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LGIM cuts UK property fund portfolio value by further 10%, F&C joins the club

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Legal & General Investment Management (LGIM), the insurance arm of Legal & General, has announced that it has cut the value of its £2.3 billion U.K. property fund by a further 10 percent. The company had earlier made a 5 percent valuation cut as a cautious move in the current market environment.

"At this time it is still difficult to predict the exact impact of the vote to leave and subsequent market events on commercial property values. In the interests of treating customers fairly, we have made a further fair value adjustment of -10 percent, so that the underlying property assets of the U.K. Property Fund (PAIF) and the U.K. Property Feeder Fund are now subject to a total fair value adjustment of -15 percent, a spokesperson at LGIM told CNBC via email.

The new prices were applied from the valuation point on 6 July and the adjustment has been made considering the broader market response and other economic metrics.

"We will continue to monitor market events closely, using all available sources and our experience of the property market," the spokesperson said.

L&G's shares are down more than 27 percent since June 23 - the referendum day.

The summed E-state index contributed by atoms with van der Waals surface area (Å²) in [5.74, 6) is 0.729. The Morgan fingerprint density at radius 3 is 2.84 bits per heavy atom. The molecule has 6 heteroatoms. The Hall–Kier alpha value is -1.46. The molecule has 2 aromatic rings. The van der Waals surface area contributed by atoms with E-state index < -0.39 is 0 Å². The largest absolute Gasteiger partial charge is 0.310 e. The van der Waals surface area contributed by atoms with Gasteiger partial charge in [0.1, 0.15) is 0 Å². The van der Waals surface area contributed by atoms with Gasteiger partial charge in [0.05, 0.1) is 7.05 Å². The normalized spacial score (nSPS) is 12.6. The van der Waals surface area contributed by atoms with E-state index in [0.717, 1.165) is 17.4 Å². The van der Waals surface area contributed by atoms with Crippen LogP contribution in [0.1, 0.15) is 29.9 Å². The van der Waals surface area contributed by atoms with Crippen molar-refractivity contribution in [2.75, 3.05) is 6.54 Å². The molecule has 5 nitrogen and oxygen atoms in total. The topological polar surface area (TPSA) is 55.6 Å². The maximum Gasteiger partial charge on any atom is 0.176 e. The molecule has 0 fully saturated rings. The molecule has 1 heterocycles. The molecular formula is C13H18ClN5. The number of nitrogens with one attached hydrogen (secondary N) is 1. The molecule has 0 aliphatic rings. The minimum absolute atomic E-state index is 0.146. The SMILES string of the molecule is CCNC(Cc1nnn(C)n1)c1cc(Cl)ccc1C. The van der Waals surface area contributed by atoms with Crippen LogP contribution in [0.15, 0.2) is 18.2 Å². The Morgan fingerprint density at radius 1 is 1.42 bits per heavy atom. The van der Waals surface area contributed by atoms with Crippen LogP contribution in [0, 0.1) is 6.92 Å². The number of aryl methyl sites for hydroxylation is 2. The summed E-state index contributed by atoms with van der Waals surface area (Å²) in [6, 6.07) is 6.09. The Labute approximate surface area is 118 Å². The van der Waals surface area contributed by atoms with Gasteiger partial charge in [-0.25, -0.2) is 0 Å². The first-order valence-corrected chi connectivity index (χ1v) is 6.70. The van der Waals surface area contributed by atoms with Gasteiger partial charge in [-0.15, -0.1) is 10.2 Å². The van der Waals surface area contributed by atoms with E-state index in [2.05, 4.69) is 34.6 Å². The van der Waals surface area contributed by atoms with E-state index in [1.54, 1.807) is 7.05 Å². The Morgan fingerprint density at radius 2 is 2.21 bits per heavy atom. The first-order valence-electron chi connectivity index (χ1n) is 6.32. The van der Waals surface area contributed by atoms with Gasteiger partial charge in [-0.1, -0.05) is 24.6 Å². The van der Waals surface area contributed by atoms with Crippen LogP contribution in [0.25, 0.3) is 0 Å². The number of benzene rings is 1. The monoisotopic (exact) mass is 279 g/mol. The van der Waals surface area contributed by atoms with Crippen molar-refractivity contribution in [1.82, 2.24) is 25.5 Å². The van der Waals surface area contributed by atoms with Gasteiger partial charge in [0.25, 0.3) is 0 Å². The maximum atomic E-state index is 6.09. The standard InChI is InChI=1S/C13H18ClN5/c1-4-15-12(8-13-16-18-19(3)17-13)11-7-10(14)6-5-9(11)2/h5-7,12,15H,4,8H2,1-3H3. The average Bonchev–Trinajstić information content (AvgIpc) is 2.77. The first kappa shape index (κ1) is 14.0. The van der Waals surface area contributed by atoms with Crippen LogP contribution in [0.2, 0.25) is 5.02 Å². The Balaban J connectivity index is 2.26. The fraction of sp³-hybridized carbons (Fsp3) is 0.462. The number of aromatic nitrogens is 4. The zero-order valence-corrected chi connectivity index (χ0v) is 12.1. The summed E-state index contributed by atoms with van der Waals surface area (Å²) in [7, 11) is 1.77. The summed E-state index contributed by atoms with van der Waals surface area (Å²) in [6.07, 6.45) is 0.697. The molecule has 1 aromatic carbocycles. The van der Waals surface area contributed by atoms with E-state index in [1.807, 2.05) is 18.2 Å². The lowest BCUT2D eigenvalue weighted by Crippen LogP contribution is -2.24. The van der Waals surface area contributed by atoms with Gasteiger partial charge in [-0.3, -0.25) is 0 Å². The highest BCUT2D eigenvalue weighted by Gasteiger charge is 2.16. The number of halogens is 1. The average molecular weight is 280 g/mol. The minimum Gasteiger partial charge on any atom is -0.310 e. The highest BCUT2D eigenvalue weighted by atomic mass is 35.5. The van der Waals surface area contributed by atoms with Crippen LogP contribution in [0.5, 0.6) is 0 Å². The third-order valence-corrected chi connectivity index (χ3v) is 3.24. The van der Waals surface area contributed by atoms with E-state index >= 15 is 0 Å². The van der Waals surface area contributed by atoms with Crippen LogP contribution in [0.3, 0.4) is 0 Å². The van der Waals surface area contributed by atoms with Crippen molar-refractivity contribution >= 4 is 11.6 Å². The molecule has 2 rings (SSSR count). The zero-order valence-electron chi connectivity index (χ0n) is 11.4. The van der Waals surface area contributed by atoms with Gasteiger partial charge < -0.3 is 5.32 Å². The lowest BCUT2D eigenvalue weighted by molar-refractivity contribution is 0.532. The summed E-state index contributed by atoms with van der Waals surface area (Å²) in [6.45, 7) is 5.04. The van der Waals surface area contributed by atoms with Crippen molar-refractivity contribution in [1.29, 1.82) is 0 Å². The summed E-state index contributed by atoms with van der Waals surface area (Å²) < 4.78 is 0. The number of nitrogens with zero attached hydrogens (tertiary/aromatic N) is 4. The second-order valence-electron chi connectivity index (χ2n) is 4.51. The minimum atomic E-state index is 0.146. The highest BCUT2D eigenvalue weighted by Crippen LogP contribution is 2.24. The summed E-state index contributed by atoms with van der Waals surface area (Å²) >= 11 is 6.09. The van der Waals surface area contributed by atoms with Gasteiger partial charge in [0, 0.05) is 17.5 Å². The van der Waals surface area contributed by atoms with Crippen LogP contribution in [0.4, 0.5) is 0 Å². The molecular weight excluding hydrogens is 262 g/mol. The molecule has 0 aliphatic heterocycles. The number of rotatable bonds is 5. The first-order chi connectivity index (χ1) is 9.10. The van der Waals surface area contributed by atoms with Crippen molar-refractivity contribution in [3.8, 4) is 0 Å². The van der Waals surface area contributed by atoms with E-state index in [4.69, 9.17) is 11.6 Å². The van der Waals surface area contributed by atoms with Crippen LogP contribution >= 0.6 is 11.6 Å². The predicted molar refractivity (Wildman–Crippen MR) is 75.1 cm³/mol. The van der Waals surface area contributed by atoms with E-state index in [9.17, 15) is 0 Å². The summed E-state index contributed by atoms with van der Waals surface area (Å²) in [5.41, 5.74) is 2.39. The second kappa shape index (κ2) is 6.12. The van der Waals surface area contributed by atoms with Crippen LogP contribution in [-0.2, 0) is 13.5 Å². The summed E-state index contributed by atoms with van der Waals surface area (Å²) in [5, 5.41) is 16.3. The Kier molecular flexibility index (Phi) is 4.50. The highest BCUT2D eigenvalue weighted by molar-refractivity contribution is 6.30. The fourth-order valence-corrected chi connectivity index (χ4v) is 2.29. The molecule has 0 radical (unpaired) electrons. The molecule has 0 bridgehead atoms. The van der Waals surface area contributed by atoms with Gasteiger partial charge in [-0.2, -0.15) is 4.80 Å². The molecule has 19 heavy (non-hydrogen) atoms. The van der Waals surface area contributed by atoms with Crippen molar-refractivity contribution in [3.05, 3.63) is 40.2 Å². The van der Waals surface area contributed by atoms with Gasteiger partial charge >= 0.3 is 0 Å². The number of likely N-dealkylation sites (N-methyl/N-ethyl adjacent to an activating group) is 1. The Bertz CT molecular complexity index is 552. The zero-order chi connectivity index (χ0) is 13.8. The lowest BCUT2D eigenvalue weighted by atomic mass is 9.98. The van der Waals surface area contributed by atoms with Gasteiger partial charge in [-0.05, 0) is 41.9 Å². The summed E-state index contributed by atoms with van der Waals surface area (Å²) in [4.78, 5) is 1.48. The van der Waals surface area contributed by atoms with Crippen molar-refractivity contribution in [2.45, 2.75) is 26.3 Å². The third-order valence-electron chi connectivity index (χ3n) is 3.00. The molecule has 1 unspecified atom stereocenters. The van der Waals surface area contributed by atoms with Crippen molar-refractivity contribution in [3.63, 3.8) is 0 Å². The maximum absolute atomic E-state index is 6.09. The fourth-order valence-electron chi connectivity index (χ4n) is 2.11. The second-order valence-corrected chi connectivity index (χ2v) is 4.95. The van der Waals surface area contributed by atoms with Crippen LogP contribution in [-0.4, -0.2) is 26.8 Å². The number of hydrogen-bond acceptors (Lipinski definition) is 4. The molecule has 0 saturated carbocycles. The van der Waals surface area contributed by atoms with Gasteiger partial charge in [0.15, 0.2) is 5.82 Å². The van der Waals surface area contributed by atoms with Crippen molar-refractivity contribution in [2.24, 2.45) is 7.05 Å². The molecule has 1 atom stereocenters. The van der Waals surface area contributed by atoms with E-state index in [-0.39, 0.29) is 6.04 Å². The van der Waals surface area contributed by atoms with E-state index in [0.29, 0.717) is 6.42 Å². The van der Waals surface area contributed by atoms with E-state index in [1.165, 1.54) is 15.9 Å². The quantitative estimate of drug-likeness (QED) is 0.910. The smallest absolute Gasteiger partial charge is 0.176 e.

A number of U.K. property funds have suspended dealing or made changes to fair value adjustments attributing it to the move difficult market conditions, following the Brexit vote on June 23. F&C Investments, run by BMO Global Asset Management, also announced a cut to the price of units in its fund by 5 percent after an increased number of redemption requests from its customers.

A fair value price reduction means the fund is priced in a way that ensures investors receive a price which is in line with what is expected to be realized from a sale of the properties, Aegon Investments explains on its website. The process is implemented in order to ensure that those investors leave the fund and those remaining are treated fairly.

Seven U.K. property funds have now suspended dealing or made valuation adjustments on their U.K. property funds. These include Standard Life, Aviva, M&G Investments, Henderson Global Investors, Columbia Threadneedle, Canada Life and Aberdeen Asset Management.

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